Tracking severe storm potential Wednesday

Warmth, moisture, and a front could spell trouble for some this afternoon and evening. Here’s who is most at risk for severe storms.

You'll want to keep an eye to the sky as we head through Wednesday afternoon and evening as the Quad Cities is at risk of seeing a few strong to severe thunderstorms.


This will be a similar setup to what we saw last week with a warm front lifting north through the region and a cold front to follow later this evening. What we were missing last week was the needed instability care of some sunshine. while we have plenty of clouds across the region this morning, there is some clearing taking place to our south and west that will have to be watched. This added sunshine will create more instability as we head into the afternoon and evening, fueling some potentially strong storms.


Our Threat Track is a level 2 ouf of 5 for late this afternoon and into the evening. The primary risk will be large hail up to 1" in diameter and winds up to 60 MPH. A secondary threat of an isolated tornado or two is also on the table. The timing has the storms in here between 4pm and 10pm this evening.



Much of the Quad Cities is under a "slight risk" for severe storms, with the higher chances along and east of a Cedar Rapids to Mount Pleasant Iowa line running straight into western Illinois.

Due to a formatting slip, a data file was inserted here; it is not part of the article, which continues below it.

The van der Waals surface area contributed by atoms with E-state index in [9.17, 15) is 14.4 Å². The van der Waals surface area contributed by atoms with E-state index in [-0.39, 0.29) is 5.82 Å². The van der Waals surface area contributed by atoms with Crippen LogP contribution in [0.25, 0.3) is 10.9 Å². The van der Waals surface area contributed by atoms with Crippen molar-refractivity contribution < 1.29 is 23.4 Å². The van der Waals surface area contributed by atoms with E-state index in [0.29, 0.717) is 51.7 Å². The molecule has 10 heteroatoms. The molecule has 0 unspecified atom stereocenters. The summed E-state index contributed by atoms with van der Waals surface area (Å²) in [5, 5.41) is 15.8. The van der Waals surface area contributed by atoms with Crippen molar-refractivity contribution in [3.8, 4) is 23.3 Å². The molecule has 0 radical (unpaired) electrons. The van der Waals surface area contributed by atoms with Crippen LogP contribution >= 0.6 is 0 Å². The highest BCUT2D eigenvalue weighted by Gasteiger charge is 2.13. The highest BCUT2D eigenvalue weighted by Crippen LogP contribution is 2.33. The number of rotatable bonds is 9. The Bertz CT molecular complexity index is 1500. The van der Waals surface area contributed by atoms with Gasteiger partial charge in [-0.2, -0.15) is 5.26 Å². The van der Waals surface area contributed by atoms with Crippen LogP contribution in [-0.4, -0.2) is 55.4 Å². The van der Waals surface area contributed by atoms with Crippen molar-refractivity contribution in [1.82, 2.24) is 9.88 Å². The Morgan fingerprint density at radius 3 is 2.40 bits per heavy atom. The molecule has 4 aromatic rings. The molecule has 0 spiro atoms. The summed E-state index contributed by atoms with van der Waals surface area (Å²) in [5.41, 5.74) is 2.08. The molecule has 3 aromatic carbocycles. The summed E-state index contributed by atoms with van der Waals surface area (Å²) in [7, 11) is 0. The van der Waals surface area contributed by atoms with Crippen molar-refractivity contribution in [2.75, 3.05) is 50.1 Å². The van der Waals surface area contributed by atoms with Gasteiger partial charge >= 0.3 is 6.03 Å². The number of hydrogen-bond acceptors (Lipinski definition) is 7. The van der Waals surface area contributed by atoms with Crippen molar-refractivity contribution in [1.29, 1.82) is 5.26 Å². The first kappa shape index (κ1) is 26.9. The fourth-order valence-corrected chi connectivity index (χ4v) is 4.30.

The threat for isolated tornadoes comes into play anytime a warm front, or "triple point" is relatively close to the area. The triple point is where the warm front, cold front, an area of low-pressure meet. It is also where the wind fields are quite favorable for rotation with any storm that can develop and maintain itself. This enhanced area will lay out just to the north of the Quad Cities running through Monticello, Dubuque, Savanna and Sterling/Rock Falls/Dixon.

If you haven't already, make sure and download our free StormTrack 8 Weather App to make sure you receive watches and warnings should they be issued this afternoon. We'll continue tracking things in the weather center as the day progresses.

Meteorologist Andrew Stutzke

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